Sweeping new federal school-discipline guidelines designed to keep children safe could have the opposite effect in Philadelphia and beyond, some experts said Tuesday.
A panel led by Education Secretary Betsy DeVos on Tuesday called for the cancellation of an Obama administration policy designed to address racial disparities in school discipline and discriminatory treatment of students of color and those with disabilities.
That 2014 guidance, called “Rethink School Discipline,” warned schools that they could be violating civil rights laws if they enforced discriminatory rules or their policies led to disproportionate disciplinary rates for students of a single race. Critics asserted such guidance caused a chilling effect, leaving schools afraid to discipline problem students for fear of federal incursion and administrative pushback.
“Where well-meaning but flawed policies endanger student safety, they must be changed,” said a report issued by the DeVos panel.
Others saw the new guidance as a step in the wrong direction.
“The panel’s report communicates that the federal government is no longer interested in protecting the civil rights of students,” said Reynelle Brown Staley, policy director at the Philadelphia-based Education Law Center-Pennsylvania.
Students of color and those with disabilities are punished more severely than white and non-disabled peers for similar offenses, data show. A Government Accountability Office report in April found that black students account for 15.5 percent of all public school students, but 39 percent of students suspended from school.
The new recommendations came out of the Federal Commission on School Safety, which was formed in the wake of the February school shooting in Parkland, Fla., that killed 17. President Trump pressed the group to deliver recommendations to improve school safety.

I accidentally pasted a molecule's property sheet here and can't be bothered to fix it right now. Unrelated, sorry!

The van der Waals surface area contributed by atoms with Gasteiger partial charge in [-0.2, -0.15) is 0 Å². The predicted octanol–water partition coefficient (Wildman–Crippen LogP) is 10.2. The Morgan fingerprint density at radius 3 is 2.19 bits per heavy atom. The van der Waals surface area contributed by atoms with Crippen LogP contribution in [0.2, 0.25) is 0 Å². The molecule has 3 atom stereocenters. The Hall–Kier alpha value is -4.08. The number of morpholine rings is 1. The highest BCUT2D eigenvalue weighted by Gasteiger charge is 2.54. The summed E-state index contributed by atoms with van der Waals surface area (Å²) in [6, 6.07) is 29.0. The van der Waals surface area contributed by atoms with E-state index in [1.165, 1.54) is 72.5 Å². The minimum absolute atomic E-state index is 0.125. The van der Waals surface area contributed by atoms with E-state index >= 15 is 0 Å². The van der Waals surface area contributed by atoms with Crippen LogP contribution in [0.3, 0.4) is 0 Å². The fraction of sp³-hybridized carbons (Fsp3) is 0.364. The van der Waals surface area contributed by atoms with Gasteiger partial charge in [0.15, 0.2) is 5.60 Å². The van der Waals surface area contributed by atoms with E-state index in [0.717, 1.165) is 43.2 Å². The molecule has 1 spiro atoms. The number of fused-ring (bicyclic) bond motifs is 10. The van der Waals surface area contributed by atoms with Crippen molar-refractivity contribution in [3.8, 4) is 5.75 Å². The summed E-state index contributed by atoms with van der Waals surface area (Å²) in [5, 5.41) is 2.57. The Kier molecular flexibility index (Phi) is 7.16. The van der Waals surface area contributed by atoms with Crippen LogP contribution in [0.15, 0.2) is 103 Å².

In a 177-page report, the panel tackled topics ranging from character development education to violent video games. It recommended bolstering mental-health services, but suggested leaving to schools the decision on whether to arm teachers and other school staff, noting that schools were permitted to use some federal money for weapons training.
“Our conclusions in this report do not impose one-size-fits-all solutions for everyone everywhere,” DeVos said in a news conference. “Local problems need local solutions. This report seeks to identify options that policymakers should explore.”
But the recommendation around the “Rethink School Discipline” guidance drew swift and fierce criticism.
If formally adopted, the new guidelines would not supersede the law, Staley said. Any school that discriminates against students on the basis of race, sex, disability or another protected class would still be acting illegally.
“But as a parent," she said, "it’s troubling to know that if you find that your child is being subject to unfair discipline because of their race or disability status, you can no longer go to the U.S. Department of Education.”
Lily Eskelin Garcia, president of the National Educators Association, the country’s largest teachers' union, called it “shameful” that the administration was using the risk of gun violence to strip students of their civil rights. “Students deserve real solutions that will keep them safe — that is what our students have asked of us," she said in a statement.
The National PTA sounded similar themes. And the new guidance also worried Julien Terrell, executive director of the Philadelphia Student Union, a student organizing group that has long advocated for schools' moving away from policing and harsh discipline policies, which he said seemed to be endorsed in the report.
“These mass school shootings are not happening at urban schools, but urban schools are getting the investments in school police" that lead too many youths to early interactions with the criminal justice system, Terrell said.
During testimony in Washington this month about the anticipated rollback of the guidelines, Philadelphia student Nayeli Perez urged officials to focus resources on supporting students instead of hiring more officers and beefing up security.
“Instead of suspensions, give students an avenue where we can improve and develop," said Perez, a student at the Academy at Palumbo, a South Philadelphia magnet school. "Instead of arming teachers with firearms, arm them with the tools they need to help each of their students succeed.”